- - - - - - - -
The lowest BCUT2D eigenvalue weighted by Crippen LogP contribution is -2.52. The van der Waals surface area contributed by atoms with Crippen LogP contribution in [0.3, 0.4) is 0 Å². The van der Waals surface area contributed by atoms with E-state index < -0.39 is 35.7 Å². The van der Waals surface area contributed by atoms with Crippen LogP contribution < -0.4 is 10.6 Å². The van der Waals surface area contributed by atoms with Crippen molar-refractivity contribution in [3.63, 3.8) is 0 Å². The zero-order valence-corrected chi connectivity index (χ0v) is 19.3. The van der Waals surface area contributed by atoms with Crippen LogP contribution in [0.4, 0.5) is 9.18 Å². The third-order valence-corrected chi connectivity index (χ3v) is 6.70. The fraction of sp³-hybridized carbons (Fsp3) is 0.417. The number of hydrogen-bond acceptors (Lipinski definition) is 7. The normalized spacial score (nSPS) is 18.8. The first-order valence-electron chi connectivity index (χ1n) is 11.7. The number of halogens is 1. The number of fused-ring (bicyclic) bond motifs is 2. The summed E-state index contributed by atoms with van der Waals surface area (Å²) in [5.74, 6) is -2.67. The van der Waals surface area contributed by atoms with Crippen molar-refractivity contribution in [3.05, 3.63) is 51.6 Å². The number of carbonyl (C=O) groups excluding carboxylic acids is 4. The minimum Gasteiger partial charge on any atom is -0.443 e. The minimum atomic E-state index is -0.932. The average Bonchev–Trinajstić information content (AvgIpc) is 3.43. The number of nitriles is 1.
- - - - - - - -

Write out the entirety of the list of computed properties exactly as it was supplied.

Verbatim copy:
The lowest BCUT2D eigenvalue weighted by Crippen LogP contribution is -2.52. The van der Waals surface area contributed by atoms with Crippen LogP contribution in [0.3, 0.4) is 0 Å². The van der Waals surface area contributed by atoms with E-state index < -0.39 is 35.7 Å². The van der Waals surface area contributed by atoms with Crippen LogP contribution < -0.4 is 10.6 Å². The van der Waals surface area contributed by atoms with Crippen molar-refractivity contribution in [3.63, 3.8) is 0 Å². The zero-order valence-corrected chi connectivity index (χ0v) is 19.3. The van der Waals surface area contributed by atoms with Crippen LogP contribution in [0.4, 0.5) is 9.18 Å². The third-order valence-corrected chi connectivity index (χ3v) is 6.70. The fraction of sp³-hybridized carbons (Fsp3) is 0.417. The number of hydrogen-bond acceptors (Lipinski definition) is 7. The normalized spacial score (nSPS) is 18.8. The first-order valence-electron chi connectivity index (χ1n) is 11.7. The number of halogens is 1. The number of fused-ring (bicyclic) bond motifs is 2. The summed E-state index contributed by atoms with van der Waals surface area (Å²) in [5.74, 6) is -2.67. The van der Waals surface area contributed by atoms with Crippen molar-refractivity contribution in [3.05, 3.63) is 51.6 Å². The number of carbonyl (C=O) groups excluding carboxylic acids is 4. The minimum Gasteiger partial charge on any atom is -0.443 e. The minimum atomic E-state index is -0.932. The average Bonchev–Trinajstić information content (AvgIpc) is 3.43. The number of nitriles is 1.